s not as though things were all that peachy around here to begin with, what with box scores of the Braves and the summaries of the Falcons becoming as digestible as greasy fried chicken.
But for the true and few Falcon followers, who have long suffered the insufferable, the lowest blow may have been struck last Sunday when the NFL took away their rite of dance.
It wasn’t enough that their team has lost 12 of its last 13 games and is off to its worst start since 1974.
It wasn’t enough that injuries have so ravaged Atlanta’s secondary that Coach Dan Henning has been forced to go shopping, door to door, around the NFL for handouts.
Sunday, Falcon fans were literally stripped of their Shoes.
Through all the indignity suffered in Atlanta, there always remained receiver Billy (White Shoes) Johnson, who could make a dark day seem a little brighter with a dance that punctuated each of his touchdowns.
But now that, too, has gone.
The NFL’s most enduring and celebrated end-zone dance, the White Shoes Wiggle, was abruptly banished Sunday and ordered to the corner of the NFL’s romper room, right next to the Redskins’ Fun Bunch Jump.
It was the latest in a series of blows to future NFL highlight films, and it gave Atlanta fans yet another reason to stay home.
Johnson, the Falcons’ wide receiver and the NFL’s leading all-time punt returner, has been doing his jelly-legged, post-touchdown rumba since he broke into the league in 1974.
Shoes, as he’s known around here, seemingly wasn’t affected by the NFL rule invoked last season that penalized players for “excessive and premeditated celebration.”
In the third quarter of last Sunday’s 44-28 loss to the Denver Broncos, Johnson, after catching a 62-yard touchdown pass from quarterback Steve Bartkowski, celebrated as usual. He went to the corner of the end zone, raised his hands to the home crowd, and made his legs all rubbery, like Gumby’s.
Line judge Dan Wilford threw a flag. Shoes couldn’t believe it.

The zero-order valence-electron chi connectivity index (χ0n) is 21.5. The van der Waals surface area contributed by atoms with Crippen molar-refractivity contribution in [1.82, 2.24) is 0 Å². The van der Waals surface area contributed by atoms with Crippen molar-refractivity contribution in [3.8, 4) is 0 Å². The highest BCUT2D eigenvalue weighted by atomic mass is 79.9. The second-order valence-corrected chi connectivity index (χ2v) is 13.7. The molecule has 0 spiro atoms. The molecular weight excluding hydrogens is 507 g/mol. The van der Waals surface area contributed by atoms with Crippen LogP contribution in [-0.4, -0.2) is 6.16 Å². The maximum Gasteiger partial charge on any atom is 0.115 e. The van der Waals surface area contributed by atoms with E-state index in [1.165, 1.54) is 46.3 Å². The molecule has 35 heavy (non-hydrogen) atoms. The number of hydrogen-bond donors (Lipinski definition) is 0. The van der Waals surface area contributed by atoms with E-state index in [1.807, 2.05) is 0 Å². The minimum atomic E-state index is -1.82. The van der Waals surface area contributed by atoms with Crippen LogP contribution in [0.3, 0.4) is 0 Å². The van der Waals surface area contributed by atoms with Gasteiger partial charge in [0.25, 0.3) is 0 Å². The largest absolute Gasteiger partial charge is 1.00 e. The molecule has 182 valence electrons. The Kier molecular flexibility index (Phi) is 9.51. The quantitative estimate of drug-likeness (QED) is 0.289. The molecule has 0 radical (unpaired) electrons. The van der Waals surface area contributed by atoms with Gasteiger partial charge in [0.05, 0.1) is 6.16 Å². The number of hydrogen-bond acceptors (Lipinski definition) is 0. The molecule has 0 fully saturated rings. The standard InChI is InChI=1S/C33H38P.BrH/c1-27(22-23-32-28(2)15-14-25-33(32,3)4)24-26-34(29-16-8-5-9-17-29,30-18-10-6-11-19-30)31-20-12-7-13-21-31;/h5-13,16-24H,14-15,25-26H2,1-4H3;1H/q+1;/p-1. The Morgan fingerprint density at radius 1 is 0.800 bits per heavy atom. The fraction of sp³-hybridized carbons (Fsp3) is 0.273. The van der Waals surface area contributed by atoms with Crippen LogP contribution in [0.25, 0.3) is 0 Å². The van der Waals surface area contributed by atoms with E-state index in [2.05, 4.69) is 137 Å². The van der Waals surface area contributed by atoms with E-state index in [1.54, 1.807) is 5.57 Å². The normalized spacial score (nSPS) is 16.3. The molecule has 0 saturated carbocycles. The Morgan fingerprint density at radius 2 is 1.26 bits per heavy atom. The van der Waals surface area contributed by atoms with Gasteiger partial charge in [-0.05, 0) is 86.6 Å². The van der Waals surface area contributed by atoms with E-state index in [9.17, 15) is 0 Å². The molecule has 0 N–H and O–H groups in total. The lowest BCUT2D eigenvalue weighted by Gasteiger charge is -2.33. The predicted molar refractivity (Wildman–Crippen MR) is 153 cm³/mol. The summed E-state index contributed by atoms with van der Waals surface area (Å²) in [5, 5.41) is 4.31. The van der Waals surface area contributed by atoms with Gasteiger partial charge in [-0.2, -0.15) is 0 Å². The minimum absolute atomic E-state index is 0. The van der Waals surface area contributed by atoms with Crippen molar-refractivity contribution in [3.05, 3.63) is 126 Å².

Johnson scored again later and danced again.
Wilford flagged him again.
“He did a premeditated celebration, wriggling his knees in a fashion of a premeditated celebration,” referee Red Cashion said later, speaking on behalf of the officials.
But why call it now?
Johnson scored three times last season and wasn’t penalized. He scored in the opener this year and danced, drawing nary a flag.
“We don’t have any idea what he has done before, but as far as we are concerned it was more than just a spontaneous act,” Cashion added.
And, just like that, the last waltz. “It’s going to be tough,” Johnson said. “It really is. But I won’t do it anymore.”
Henning, as if he doesn’t have enough to worry about with a 0-3 record, a devastated secondary, dwindling home attendance figures and the 3-0 Rams coming up Sunday in Anaheim, somehow found another thing to fret over.
He’s angered by the ambiguity of the rule, which was invoked to prevent riots on the field, like the one nearly caused two years ago when Ram tackle Jackie Slater pushed sack-dancer Mark Gastineau of the Jets from behind after Gastineau had disposed of a Ram quarterback.
Why, Henning asked, wasn’t Bronco receiver Butch Johnson penalized after he scored Sunday? Butch gestured toward the crowd and did his simulated pistol-shoot routine.
“The spirit of the rule is to stop taunting,” Henning said Monday. “I was there when it was put in, and the reason it was written was because of the situation with Washington’s (Fun Bunch) group when Dallas got penalized for trying to break it up (in the end zone). The other reason was because of Mark Gastineau.”
The league office verified Tuesday that Billy Johnson was indeed guilty as charged.
“Sometimes, players do it so quickly that the officials don’t see it,” Jim Heffernan, an NFL spokesman, said in explaining why other calls haven’t been made. “Sometimes, they’re distracted. But the rule has been a penalty. It just hasn’t been called on him.”
The penalty is only five yards, assessed on the kickoff after a touchdown, but both times Sunday, the Broncos turned White Shoes’ penalties into long returns.
Considering the circumstances, White Shoes seems to be holding up bravely, but he views the situation as a loss for all of football.
“I don’t try to embarrass, taunt or belittle anyone,” Johnson said. “It’s just automatic. It’s part of what football’s all about, as long as you’re not discrediting any individual. It’s not done to be obnoxious. I think this (rule) hurts fan participation, especially when you’re playing at home. It’s trivial, but it also gets fans involved.”